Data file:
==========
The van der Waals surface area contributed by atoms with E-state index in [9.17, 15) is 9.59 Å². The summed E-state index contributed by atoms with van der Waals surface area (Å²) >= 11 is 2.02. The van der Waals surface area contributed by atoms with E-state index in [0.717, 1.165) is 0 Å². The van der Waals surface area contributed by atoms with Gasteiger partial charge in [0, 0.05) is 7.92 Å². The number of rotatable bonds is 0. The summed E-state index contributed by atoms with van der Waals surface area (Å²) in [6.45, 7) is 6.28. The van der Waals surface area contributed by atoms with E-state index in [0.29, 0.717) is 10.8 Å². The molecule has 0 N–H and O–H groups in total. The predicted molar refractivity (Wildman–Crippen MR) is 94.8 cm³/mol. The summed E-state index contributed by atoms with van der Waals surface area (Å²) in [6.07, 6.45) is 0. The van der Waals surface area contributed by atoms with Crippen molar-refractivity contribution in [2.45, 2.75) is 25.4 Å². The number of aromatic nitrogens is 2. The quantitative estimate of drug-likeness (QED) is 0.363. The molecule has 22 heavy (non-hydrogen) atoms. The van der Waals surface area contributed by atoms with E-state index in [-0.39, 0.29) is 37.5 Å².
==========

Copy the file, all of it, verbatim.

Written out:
The van der Waals surface area contributed by atoms with E-state index in [9.17, 15) is 9.59 Å². The summed E-state index contributed by atoms with van der Waals surface area (Å²) >= 11 is 2.02. The van der Waals surface area contributed by atoms with E-state index in [0.717, 1.165) is 0 Å². The van der Waals surface area contributed by atoms with Gasteiger partial charge in [0, 0.05) is 7.92 Å². The number of rotatable bonds is 0. The summed E-state index contributed by atoms with van der Waals surface area (Å²) in [6.45, 7) is 6.28. The van der Waals surface area contributed by atoms with E-state index in [0.29, 0.717) is 10.8 Å². The molecule has 0 N–H and O–H groups in total. The predicted molar refractivity (Wildman–Crippen MR) is 94.8 cm³/mol. The summed E-state index contributed by atoms with van der Waals surface area (Å²) in [6.07, 6.45) is 0. The van der Waals surface area contributed by atoms with Crippen molar-refractivity contribution in [2.45, 2.75) is 25.4 Å². The number of aromatic nitrogens is 2. The quantitative estimate of drug-likeness (QED) is 0.363. The molecule has 22 heavy (non-hydrogen) atoms. The van der Waals surface area contributed by atoms with E-state index in [-0.39, 0.29) is 37.5 Å².